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MAGNA GRAECIA

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Author Topic: MAGNA GRAECIA  (Read 5115 times)
Bianca
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« Reply #135 on: June 09, 2009, 08:58:13 pm »

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« Reply #136 on: June 09, 2009, 08:59:48 pm »








                           
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« Reply #137 on: June 09, 2009, 09:01:12 pm »

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« Reply #138 on: June 09, 2009, 09:02:31 pm »

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« Reply #139 on: June 09, 2009, 09:03:32 pm »

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« Reply #140 on: June 09, 2009, 09:21:40 pm »



Small spaces:
Floral display in the southern Italian town of Lecce

Photo:
Simon Watson
/Getty











                                            Small spaces in Italy: loving Lecce's flowers



                                       We can all learn from Italy's small urban courtyards





 
Kate Weinberg
Telegraph.co.uk
03 Jun 2009

Italy is big on flower festivals.

One of the most famous is the Infiorata in Noto, a baroque town in Sicily: on the third Sunday in May, a mosaic of petals and seeds covers one of the main streets like a giant, stained-glass window. The following day, children are allowed to run barefoot through the flowers

(Organisers of Chelsea Flower Show, please loosen ties and take note).

So when I discovered that my visit to Lecce in southern Italy was to coincide with its annual flower competition,
I became rather excited. Lecce is known – at least by the locals – as the "Florence of the South". It is a dramatic baroque city that would surely host a spectacular floral show. Arriving late on the last day of the competition I rushed straight to the exhibition.

As I walked round the show, carefully studying one floral display after the next, my excitement curdled. Granted, the temperature was an arid 86F (30C), and after two days on their stands, the flowers were past their best. But even allowing for this, most of the entries were, well… pretty bizarre. In one, a spray of orchids and grasses emerged from a ceramic swan like an overambitious wedding hat, in another a string of plastic butterflies seemed to be tangled – along with a few petunias – in a fishing net.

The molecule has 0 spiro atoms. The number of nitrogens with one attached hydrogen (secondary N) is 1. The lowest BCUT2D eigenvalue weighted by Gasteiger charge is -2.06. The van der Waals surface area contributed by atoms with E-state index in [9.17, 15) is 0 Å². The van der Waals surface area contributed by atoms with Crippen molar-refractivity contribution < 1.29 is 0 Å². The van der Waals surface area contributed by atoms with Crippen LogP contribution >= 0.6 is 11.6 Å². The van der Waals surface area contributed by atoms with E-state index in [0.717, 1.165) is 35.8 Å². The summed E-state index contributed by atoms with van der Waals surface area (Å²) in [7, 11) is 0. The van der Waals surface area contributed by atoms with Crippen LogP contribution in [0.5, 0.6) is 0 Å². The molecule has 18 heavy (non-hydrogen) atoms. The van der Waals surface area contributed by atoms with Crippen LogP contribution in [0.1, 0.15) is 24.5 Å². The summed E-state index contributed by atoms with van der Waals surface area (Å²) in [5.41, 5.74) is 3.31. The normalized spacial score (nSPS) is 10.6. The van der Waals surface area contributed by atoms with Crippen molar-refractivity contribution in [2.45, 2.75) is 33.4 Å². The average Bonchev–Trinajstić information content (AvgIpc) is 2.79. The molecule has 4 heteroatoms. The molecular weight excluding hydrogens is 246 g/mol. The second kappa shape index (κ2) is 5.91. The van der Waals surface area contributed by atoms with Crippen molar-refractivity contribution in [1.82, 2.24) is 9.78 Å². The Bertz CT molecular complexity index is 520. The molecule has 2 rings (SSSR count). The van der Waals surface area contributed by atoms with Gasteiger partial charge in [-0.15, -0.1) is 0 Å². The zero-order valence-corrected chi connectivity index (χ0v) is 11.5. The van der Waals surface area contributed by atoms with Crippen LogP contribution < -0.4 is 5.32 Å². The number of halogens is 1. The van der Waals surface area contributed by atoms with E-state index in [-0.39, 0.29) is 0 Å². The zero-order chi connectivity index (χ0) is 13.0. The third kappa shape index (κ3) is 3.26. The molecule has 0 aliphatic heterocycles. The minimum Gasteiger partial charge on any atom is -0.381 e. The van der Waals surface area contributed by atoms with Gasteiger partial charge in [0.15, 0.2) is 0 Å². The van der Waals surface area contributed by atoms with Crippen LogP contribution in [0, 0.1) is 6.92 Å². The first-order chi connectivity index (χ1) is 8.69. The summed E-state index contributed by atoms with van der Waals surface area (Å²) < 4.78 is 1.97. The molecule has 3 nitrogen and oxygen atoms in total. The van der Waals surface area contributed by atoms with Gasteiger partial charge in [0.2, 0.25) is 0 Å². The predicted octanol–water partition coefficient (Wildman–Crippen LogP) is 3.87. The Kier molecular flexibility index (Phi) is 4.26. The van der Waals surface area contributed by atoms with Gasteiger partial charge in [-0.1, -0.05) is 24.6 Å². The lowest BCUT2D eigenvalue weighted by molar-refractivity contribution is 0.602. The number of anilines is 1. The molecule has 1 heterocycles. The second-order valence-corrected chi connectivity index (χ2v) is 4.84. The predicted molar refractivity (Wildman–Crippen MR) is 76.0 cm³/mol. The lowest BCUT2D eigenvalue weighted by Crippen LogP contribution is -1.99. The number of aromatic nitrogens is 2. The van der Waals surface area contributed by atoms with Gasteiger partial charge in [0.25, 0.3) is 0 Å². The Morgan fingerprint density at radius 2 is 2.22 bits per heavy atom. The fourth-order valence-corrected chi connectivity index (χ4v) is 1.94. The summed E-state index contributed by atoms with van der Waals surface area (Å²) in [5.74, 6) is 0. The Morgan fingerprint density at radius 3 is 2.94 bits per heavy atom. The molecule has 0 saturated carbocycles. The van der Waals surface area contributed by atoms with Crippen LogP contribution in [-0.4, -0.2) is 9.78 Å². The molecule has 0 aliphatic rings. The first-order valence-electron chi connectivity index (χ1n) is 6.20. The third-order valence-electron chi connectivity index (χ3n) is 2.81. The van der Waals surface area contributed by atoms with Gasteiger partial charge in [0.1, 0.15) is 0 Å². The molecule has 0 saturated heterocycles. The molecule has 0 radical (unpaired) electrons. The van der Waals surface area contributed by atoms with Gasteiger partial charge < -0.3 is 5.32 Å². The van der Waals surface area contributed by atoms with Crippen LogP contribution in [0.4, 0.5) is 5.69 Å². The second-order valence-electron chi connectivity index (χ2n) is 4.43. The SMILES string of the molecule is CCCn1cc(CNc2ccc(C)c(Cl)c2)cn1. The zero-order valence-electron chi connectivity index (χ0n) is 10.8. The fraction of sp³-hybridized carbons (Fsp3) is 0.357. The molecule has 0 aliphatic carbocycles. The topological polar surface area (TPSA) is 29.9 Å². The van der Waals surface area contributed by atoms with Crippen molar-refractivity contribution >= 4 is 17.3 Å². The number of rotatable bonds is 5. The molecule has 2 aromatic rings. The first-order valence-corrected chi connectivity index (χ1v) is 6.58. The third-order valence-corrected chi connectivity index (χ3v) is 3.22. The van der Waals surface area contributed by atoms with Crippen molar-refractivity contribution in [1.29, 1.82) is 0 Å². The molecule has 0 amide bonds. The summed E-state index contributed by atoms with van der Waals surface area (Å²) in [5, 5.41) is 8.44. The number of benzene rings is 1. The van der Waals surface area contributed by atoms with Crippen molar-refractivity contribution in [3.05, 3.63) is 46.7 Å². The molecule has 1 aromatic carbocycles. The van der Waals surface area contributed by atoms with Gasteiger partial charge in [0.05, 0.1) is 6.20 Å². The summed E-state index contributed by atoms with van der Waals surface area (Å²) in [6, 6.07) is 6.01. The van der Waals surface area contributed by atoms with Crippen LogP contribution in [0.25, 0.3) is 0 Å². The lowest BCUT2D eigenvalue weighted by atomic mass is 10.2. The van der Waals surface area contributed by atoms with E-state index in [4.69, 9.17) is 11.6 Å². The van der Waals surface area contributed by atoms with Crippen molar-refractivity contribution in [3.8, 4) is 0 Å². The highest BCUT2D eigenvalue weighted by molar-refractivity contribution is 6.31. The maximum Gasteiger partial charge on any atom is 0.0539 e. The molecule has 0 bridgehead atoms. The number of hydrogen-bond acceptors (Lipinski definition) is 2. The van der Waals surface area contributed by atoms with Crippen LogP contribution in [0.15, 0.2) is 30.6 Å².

Sucking on my disappointment, my travelling companion and I continued our passeggiata round the city. It soon became clear that large numbers of people were streaming into the entrances of private palazzi. Turns out, our visit to Lecce had also coincided with the day of cortili aperti: one Sunday a year when dozens of private courtyards in the old city are made open to the public.

As we followed the crowds I realised that here was Lecce's real flower show. Rather than contrived poesies wilting on plinths, the courtyards were a miracle of gardening in small, urban spaces: long beards of purple clematis dangled from wrought-iron balconies, glossy ivy carpeted the honey-coloured walls and bundles of tiny starlike jasmine twisted up columns. In one of the larger courtyards the fruit on tall orange trees clashed beautifully with tumbling pink and red geraniums. In another, slender ivory arum lilies were the only contrasting colour in an otherwise austerely evergreen space.

As we visited courtyards each more exquisite than the next, I became incensed that something like this was not done in England. Surely the best way to encourage pride and delight in gardens is to allow the best of them to be open to general appreciation and nosiness once a year? Why were we so uptight that we couldn't be more like the Italians, who let their children trample through flowers in a life-affirming Mediterranean manner and then threw open their courtyards to the public?

Returning home, I rang my friend Piers, gardener to the stars, and held forth on the subject of why Italy was better than England for a good few minutes. He listened to me patiently for a while before telling me to look up the National Garden Scheme (NGS), the gardeners' charity that is practically a national institution.

Tomorrow I will sit in the small un-Italian courtyard outside my house, and flick through the pages of The Yellow Book 2009, looking for private gardens around the country that I want to visit this summer and feeling proud to be British.